A concrete structures firm, Febrey Limited (“Febrey”), pleaded guilty to offences under sections 2 and 3 of the Health and Safety at Work etc. Act 1974 following a fatal fall from height of a self-employed scaffolder, Russell Samuel, contracted by Febrey during the construction of an apartment development in Cardiff. Mr Samuel had been dismantling a scaffold ladder access platform when he fell approximately 19 metres to the ground below, narrowly missing another worker on site.
Construction giant Carillion Construction Limited (“Carillion”) also pleaded guilty to section 2 and 3 offences, for its role as principal contractor and failing to ensure Febrey sufficiently managed health and safety on site.
The HSE investigation found that Febrey’s health and safety management fell well short of an acceptable standard. It was found that Febrey had inadequate and ineffective health and safety management arrangements in place and there was little or no communication, information and instruction provided to its workforce. Also, the management team on site was not adequately trained in health and safety, despite repeated warnings by its health and safety consultants.
Whilst Carillion were fined £130,000 and ordered to pay £52,500 in costs, Febrey were fined a total of only £85 because the company has gone into liquidation since the accident. The judge did state that he would have fined Febrey £250,000 if it had not been liquidated.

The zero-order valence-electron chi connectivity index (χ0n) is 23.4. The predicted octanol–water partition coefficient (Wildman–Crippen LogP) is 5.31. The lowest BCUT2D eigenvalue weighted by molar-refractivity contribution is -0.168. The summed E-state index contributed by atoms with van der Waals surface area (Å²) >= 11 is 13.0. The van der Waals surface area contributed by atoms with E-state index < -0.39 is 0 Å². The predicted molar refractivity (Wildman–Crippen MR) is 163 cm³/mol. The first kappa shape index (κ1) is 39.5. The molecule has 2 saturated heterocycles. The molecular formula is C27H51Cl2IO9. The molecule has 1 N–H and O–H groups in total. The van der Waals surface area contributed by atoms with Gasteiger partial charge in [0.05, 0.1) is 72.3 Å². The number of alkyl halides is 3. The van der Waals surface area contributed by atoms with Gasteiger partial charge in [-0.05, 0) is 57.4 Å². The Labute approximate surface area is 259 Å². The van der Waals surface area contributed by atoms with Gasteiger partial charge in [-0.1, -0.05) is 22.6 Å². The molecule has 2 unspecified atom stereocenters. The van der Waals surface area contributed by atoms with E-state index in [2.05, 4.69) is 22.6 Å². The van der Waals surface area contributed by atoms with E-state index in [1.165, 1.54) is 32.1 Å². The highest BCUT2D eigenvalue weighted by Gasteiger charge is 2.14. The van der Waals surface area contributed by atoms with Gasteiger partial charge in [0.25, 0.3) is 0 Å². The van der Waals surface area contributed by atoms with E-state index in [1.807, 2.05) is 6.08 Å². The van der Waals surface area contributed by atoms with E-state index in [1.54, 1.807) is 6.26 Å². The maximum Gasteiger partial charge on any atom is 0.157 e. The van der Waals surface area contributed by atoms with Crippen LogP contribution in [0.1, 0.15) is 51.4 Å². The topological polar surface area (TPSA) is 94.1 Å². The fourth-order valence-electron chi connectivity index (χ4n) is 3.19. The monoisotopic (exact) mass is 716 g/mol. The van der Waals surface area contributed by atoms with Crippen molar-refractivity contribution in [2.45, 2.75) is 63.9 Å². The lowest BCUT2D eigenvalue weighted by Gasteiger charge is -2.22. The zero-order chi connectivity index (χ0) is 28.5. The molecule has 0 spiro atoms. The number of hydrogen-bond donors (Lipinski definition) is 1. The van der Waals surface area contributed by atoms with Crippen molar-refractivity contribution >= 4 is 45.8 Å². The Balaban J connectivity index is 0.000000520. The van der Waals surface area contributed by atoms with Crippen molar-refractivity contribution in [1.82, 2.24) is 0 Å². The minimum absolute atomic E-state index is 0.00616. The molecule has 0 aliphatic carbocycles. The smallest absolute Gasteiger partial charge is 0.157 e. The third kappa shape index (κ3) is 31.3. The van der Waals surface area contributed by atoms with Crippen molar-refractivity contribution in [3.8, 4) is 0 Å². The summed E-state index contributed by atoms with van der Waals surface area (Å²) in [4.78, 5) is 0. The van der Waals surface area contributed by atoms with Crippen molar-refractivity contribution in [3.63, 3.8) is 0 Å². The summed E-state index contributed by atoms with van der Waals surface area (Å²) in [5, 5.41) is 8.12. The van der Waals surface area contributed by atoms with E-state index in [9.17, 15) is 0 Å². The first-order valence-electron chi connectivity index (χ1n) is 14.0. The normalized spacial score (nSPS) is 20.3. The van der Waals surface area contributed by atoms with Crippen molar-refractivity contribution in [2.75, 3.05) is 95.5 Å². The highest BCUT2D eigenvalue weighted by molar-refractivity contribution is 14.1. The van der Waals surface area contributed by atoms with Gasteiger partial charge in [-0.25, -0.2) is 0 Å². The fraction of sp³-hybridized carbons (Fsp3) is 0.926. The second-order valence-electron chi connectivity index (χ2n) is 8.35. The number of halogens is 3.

The prosecution is particularly interesting to note because, despite Febrey going into liquidation and therefore there being no prospect of the Health and Safety Executive (“HSE”) recording a substantial fine against them, the HSE proceeded with the prosecution in any event. This is reflective that the HSE is keen to bring those responsible for serious health and safety failings to justice, even if this does not mean recording a large fine (or recovering costs). This approach should be commended, because in the current economic climate there appears to be too much focus on cost recovery which can result in financially healthy companies sometimes feeling that they are targeted due to their wealth.
Michael Febrey, director of Febrey, was also prosecuted and pleaded guilty to a breach of section 37 of the Act, admitting that the company’s offence was committed with his consent, connivance or due to his neglect.
The case acts as a clear reminder that those who fail to ensure the health and safety of their employees and others cannot hide behind the corporate veil and that, should the circumstances warrant, the HSE will prosecute those responsible irrespective of whether it will be able to record a large fine or recover costs as a result of the prosecution.